"I've been informed that there ARE a couple of QAnon supporters who are fairly regular posters in AJB."
  • samurai4114samurai4114 Alberta, CanadaPosts: 129MI6 Agent
    Barbel wrote:
    Another nice post, thanks samurai!
    I believe that the reason we don't hear Grant and Bond's lighter/match dialogue is to delay the moment we hear Grant speak for as long as possible. He hasn't said a word in the film so far, and we know what the two are saying anyway, so the first time we hear him is on board the train introducing himself to Bond, which is more effective.
    Side note since you mentioned height- Robert Shaw was a good 4-6 inches shorter than Connery and wore lifts for their scenes together. Before Number 24 chips in with some Craig height jokes, that still puts Shaw at around 5'9 or 10 so hardly short.

    Thanks again Barbel, the information you've provided each time has been really helpful! I should almost consult you before I post the reviews so you can enhance them with these little tidbits :))

    And much appreciated again TP
  • BarbelBarbel ScotlandPosts: 31,301Chief of Staff
    Oh no, you're doing fine!
  • Charmed & DangerousCharmed & Dangerous Posts: 7,161MI6 Agent
    Yes, fantastic posts, Samurai4114 ( mind if I call you Sam?) :))

    The faint yelling sound you hear at the mosque scene in Istanbul is, I believe, the Islamic call to worship (though I many be wrong) - more details here: http://en.m.wikipedia.org/wiki/Adhan

    And yes, the tap scene in Bond's hotel room always annoyed me too.... -{
    "How was your lamb?" "Skewered. One sympathises."
  • ThunderpussyThunderpussy Behind you !Posts: 63,697MI6 Agent
    As Bond is always looked after by May, I believe he has
    no idea how a bath works. :))
    "I've been informed that there ARE a couple of QAnon supporters who are fairly regular posters in AJB."
  • samurai4114samurai4114 Alberta, CanadaPosts: 129MI6 Agent
    Yes, fantastic posts, Samurai4114 ( mind if I call you Sam?)

    The faint yelling sound you hear at the mosque scene in Istanbul is, I believe, the Islamic call to worship (though I many be wrong) - more details here: http://en.m.wikipedia.org/wiki/Adhan

    And yes, the tap scene in Bond's hotel room always annoyed me too.... -{

    Yes, feel free to call me sam. Thanks for the additional input C&D, very interesting. {[]
  • samurai4114samurai4114 Alberta, CanadaPosts: 129MI6 Agent
    As Bond is always looked after by May, I believe he has
    no idea how a bath works. :))

    Your are most likely correct :))
  • samurai4114samurai4114 Alberta, CanadaPosts: 129MI6 Agent
    Goldfinger

    My summer was just beginning, and was as relaxing as ever. The last two days I had seen Dr. No and From Russia With Love and loved them both. And really I should have been happy, Goldfinger was that night and it was a beautiful sun, shiny day. But, I wasn’t. July 3, is my sister’s birthday, and we were going to busy for most of that evening. I had to miss Goldfinger.

    The next day, I had to act quickly. How was I going to watch the movie. I wasn’t quite the tech savvy kid at the time, so going online to download it was out of the question. The movie rental place had shut down just a summer ago, and sure you could still get rent some movies in convenience stores, but you surely weren’t going to find a 45-year-old one to borrow. Then I had a eureka moment.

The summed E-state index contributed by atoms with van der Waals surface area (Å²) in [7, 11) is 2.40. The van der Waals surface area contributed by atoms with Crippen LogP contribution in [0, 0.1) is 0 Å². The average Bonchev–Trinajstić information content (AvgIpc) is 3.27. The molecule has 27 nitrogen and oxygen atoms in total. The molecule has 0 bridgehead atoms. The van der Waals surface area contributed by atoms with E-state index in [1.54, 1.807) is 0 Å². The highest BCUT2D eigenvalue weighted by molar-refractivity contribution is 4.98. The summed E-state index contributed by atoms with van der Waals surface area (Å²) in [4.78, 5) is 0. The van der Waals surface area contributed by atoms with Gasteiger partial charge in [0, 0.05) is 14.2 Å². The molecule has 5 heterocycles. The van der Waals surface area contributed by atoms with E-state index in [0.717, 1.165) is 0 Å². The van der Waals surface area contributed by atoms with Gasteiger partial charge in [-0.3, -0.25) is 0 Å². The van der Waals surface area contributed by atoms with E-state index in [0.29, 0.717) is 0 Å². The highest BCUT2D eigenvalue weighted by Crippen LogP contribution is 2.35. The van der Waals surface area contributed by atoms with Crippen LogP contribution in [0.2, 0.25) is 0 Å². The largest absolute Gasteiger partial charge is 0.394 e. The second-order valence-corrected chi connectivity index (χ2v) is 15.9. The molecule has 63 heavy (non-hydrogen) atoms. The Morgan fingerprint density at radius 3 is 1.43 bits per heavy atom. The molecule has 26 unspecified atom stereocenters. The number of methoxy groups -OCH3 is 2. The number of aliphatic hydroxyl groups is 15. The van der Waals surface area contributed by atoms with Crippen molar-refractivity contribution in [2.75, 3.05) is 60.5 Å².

My local library, had just started a program where you could borrow DVD’s and VHS tapes, just like you would the books. I could request Goldfinger, and if the movie was at a library that was close enough, they would ship it out. But, I wanted to watch it today! You have to remember, I didn’t know anything really about Goldfinger. What if there was information in Goldfinger that was need to know stuff for Thunderball (which was playing that night). So it was critical to see, as quickly as possible.

    Hoping that it was already in our own library’s collection, I raced over there on Marilyn (my bike), to see what I could see. After a journey of 5 or so blocks (I live in a small town), I busted through the front door. I went for the rack and began a feverish search party. A, B, C, D, E, F… ah finally G. Doing a quick rundown of the first letters, I hadn’t seen Dr. No or From Russia With Love, which had me discouraged. G was a short section, but a few flips through and the eyes of Sean Connery were piercing through me. Goldfinger had been found, and I can’t believe my luck.

    When I did arrive home, I was for one breathless, and intent on seeing it then and there. I even distinctly remember not even looking at the back of the box because I didn’t want any prior information before I watched it, I wanted to go in blind, like I had the first two. Although it maybe didn’t enhance the experience for me, I still had a lot of fun watching what many consider, the quintessential Bond flick.

    ***

    When the credits began to roll at the end, I just then began to realize how much fun I just had. Goldfinger is just a whole bundle of joy, you just feel better when you are watching it. Whenever you feel down or glum, Goldfinger is that friend that makes you laugh, or plain and simple, gives you a break from life for a couple of hours.